RH advocates lament SC decision extending TRO on implants
A group of Reproductive Health (RH) advocates has expressed disappointment over the decision of the Supreme Court to extend the temporary restraining order on contraceptive implants.
“We lament the decision of the Supreme Court to extend the TRO on implants. This decision sets back the full implementation of the RH Law despite the call of the President of the Republic for its full implementation when he delivered his very first State of the Nation Address” said Benjamin De Leon, president of the Forum for Family Planning and Development.
Issued in July 2015, the TRO prohibits the Department of Health from including contraceptive devices Implanon and Implanon TXT in its reproductive health programs.
The TRO, which stemmed from the petition filed by Alliance for the Family Foundation Philippines, covers pills, intrauterine device, condoms and other artificial methods of family planning.
On Tuesday, the SC denied the motion of the DOH to lift the TRO, and instead remanded the case to the Food and Drug Administration to check if the products have abortifacient side effects.
The Forum for Family Planning and Development expressed grief that their struggle to implement the RH Law is still met with so much barriers and challenges.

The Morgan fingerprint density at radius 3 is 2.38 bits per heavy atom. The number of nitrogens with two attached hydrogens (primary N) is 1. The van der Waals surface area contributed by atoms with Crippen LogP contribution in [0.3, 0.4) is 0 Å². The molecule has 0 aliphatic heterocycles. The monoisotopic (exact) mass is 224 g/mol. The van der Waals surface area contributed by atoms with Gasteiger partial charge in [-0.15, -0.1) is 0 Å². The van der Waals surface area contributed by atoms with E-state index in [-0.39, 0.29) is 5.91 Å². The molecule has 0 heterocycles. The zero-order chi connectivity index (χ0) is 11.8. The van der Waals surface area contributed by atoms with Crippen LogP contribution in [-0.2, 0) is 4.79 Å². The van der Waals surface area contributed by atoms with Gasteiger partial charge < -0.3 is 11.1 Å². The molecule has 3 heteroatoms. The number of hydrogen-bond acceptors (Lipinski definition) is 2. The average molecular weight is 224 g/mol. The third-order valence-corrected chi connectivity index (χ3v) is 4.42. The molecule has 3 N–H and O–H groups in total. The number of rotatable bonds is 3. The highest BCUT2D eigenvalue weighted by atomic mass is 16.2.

“We cannot emphasize enough the fact that it is our poor women and couples who are burdened by the effects of such barriers and opposition. Every day that this TRO is in effect, hundreds of women remain at risk from health issues that are otherwise easily preventable. When would be the right time lift the TRO? When more poor women are dead?” added De Leon in a statement.
He further emphasized the need to act fast and vigorously on family planning.
“It would have been better for the Filipino people had the Supreme Court lifted the TRO and remanded the issue to the FDA which has the responsibility in determining whether modern methods of contraception are abortifacient or otherwise, after observing due process,” said De Leon.
He added that empowering the country’s women to make more sensible life decisions will create a strong impact on the country’s social and economic development.
He stressed that besides pushing for the use of contraceptives, the Responsible Parenthood and Reproductive Health Law also calls for maternal health care and awareness.
The RH law stresses on education among the public, the women especially, on how to take care of themselves before and during pregnancy, he said.
The latest figures from the Family Health Surveys reveal that the number of Filipino women who have died due to pregnancy and child-birth related complications remain high at 221 deaths per 100,000 live births. This equates to 14-15 maternal deaths daily.
Health Secretary Paulyn Ubial, meanwhile, believes that the Supreme Court decision not to lift the temporary restraining order on contraceptive implants is the proverbial “light at the end of the tunnel.”
“Bad news is better than no news,” she said. “They have been silent about the TRO for more than a year, and we’ve been filing our petitions for the lifting in several instances with the help of the solicitor general.”
Ubial said DOH lawyers will study the decision so they would know the next steps to take.
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